This is my 3rd year applying...don’t really feel like applying again unless it’s for a PhD program.

Both programs are funded for the school year, so I don’t think that I’d need to take out loans for that.

Theses at these programs are mandatory, so I’d have to do summer research if I’d want to graduate.

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Have you tried speaking with current students to see what they've done or a professor of interest? Maybe there are some additional funding options that you haven't been made aware of yet like working as a research assistant to get paid over the summer.

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Have you investigated other potential funding sources? You might be able to obtain other small grants ($500-$1500) through professional associations, on campus entities, etc. This is what I did during my PhD to fund summer research as the department had no summer research funding for grad students (regardless of MA or PhD status). However, to avoid having to hunt down so much money during my MA, I decided to do a more local project so that I could minimize my expenses. I also took on a summer TA position and used the "extra" money to support my research, rather than thinking of it as part of my annual budget. As @TakeruK has noted, sometimes sacrifices must be made and you have to financially invest in yourself to succeed.

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  • 3 weeks later...

I want to second what rising_star said. Most MA programs (especially in anthropology and related fields) don't have that much funding for summer research. A lot don't fund at all! I funded both of my MA theses with grants related to what I wanted to do--for example, arts councils, oral history, folklore and language grants, plus additional grants to pay for transcribing and archiving my interviews. For my first MA, I got hired by a cultural/human rights organization near the community I was working with, which not only helped me financially but also  let me practice applying anthropological solutions to real world issues. At my second program, I found that the Graduate Student Senate had small travel grants available every year that covered all of my summer travel and conference expenses. (By the way, that second MA was supposed to be a fully funded PhD but the department "lost" its funding for cultural anth students halfway through my program...proof that even the best funding offers are not guaranteed).  I guess my point is this: think outside the anthropology department box for funding!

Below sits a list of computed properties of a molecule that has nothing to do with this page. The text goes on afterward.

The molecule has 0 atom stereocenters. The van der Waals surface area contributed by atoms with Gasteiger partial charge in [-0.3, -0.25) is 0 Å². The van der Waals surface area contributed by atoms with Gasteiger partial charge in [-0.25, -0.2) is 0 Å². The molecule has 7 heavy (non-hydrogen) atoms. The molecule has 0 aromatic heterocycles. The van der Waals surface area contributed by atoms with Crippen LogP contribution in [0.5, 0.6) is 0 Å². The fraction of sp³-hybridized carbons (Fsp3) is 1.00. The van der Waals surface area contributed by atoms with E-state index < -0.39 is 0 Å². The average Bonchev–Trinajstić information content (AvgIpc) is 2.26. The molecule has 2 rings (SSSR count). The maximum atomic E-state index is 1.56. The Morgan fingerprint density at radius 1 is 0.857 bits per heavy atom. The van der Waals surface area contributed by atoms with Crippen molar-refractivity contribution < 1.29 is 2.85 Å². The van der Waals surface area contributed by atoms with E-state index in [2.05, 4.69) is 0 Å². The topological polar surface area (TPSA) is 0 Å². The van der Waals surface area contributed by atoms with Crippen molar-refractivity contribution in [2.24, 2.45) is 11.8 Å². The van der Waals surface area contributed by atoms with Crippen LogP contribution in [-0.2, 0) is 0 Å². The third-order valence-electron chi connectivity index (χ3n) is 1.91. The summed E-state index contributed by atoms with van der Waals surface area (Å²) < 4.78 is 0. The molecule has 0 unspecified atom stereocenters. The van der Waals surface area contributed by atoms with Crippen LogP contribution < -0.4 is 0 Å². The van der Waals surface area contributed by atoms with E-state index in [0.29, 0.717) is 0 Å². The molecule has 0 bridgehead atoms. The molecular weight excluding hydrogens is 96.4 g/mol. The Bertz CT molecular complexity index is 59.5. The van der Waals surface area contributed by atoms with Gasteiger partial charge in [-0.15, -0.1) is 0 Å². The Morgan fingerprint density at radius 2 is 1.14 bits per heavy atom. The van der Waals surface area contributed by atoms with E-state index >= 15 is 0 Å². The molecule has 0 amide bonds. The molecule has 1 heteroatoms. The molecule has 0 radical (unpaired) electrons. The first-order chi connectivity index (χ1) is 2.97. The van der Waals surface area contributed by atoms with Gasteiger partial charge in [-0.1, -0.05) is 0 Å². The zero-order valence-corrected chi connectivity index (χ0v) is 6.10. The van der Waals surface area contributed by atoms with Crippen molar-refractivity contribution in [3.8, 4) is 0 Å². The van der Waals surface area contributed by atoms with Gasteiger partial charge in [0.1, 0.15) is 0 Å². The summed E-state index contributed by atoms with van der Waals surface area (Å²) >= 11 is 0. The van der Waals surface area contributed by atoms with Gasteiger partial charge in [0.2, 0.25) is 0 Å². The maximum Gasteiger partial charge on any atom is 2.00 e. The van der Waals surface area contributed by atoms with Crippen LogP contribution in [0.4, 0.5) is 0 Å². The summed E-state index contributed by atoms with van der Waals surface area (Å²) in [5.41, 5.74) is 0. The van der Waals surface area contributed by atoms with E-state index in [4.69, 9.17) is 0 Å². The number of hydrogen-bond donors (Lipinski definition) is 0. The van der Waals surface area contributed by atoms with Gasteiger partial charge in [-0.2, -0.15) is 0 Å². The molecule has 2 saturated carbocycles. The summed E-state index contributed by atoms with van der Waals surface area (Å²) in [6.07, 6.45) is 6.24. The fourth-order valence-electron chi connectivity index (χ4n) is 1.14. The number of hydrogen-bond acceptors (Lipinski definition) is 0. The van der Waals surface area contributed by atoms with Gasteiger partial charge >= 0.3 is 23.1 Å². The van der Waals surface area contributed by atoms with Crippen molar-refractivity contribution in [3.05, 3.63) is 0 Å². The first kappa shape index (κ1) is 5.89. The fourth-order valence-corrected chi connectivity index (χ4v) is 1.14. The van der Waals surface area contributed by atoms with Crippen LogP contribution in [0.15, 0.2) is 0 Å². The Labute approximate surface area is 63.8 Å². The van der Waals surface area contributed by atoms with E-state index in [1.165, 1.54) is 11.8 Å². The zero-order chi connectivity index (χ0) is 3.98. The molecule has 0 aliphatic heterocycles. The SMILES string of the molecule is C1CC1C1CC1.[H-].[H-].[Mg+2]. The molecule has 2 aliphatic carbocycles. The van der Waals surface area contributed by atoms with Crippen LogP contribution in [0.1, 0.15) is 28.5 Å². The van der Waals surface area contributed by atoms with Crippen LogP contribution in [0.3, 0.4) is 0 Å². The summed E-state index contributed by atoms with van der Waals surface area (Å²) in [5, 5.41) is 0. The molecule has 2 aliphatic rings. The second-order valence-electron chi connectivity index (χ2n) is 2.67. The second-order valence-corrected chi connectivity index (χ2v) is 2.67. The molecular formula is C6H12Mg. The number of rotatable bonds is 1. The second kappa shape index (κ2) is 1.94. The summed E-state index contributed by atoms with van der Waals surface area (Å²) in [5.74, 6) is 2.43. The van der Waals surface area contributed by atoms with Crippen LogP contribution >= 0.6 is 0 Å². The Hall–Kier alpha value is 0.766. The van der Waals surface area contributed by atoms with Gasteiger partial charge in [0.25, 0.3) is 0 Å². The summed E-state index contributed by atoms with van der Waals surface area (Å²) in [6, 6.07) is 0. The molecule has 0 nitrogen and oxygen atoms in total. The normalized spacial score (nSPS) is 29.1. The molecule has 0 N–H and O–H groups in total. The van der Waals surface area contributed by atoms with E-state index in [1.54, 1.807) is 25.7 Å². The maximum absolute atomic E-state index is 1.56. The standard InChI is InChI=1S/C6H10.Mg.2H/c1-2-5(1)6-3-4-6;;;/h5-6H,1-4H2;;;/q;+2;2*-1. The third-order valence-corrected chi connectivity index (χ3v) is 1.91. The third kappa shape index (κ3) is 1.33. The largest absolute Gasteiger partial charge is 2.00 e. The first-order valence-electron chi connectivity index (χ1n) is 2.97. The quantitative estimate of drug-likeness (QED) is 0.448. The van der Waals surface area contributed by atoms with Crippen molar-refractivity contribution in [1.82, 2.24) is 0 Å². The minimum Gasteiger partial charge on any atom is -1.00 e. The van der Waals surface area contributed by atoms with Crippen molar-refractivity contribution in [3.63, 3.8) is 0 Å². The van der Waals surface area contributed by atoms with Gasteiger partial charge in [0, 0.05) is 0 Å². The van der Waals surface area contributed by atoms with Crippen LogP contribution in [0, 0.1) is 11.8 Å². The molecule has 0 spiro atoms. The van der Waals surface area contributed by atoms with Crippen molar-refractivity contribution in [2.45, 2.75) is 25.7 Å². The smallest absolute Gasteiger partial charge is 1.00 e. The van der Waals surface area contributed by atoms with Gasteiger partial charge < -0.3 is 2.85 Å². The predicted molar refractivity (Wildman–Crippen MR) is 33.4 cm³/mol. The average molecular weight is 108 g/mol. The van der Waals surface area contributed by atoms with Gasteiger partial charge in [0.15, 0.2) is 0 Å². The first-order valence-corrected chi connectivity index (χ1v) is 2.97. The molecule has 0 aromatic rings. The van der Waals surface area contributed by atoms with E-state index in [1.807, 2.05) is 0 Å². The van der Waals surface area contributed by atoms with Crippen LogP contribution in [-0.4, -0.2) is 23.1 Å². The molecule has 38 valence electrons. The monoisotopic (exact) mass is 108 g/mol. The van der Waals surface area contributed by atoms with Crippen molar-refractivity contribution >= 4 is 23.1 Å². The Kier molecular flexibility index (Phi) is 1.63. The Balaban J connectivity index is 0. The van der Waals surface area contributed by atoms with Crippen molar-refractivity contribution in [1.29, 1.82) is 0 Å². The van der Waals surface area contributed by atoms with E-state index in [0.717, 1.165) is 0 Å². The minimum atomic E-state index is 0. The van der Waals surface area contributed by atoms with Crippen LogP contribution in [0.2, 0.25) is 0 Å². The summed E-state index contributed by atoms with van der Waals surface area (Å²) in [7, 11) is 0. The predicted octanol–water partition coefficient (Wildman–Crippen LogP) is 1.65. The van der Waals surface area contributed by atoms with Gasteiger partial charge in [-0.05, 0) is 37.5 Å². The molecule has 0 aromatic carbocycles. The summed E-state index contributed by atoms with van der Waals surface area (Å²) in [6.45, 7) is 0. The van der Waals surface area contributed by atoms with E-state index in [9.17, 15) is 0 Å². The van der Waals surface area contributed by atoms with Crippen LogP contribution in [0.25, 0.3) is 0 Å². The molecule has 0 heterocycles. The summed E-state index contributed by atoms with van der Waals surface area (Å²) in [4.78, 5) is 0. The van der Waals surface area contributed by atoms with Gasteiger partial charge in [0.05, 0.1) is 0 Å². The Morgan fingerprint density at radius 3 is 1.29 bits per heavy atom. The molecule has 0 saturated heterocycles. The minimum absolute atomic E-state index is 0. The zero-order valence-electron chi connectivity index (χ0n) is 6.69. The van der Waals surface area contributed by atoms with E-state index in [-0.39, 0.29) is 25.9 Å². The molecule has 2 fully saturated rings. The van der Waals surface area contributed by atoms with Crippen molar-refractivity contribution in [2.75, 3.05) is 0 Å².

Finally,  if your goal is to go on to a PhD, you should get used to applying for different grants, awards and fellowships now.  Knowing how to find and apply for funds constitutes an important set of skills that will be valuable to you for the rest of your academic career. As you go forward, I think you'll find that even those programs or offers that are "fully funded" will give you just enough money to live on. It is really important to know how to state and restate the importance of your research for different audiences all the time and to constantly be on the lookout for new opportunities to fund your research or make your life a little easier.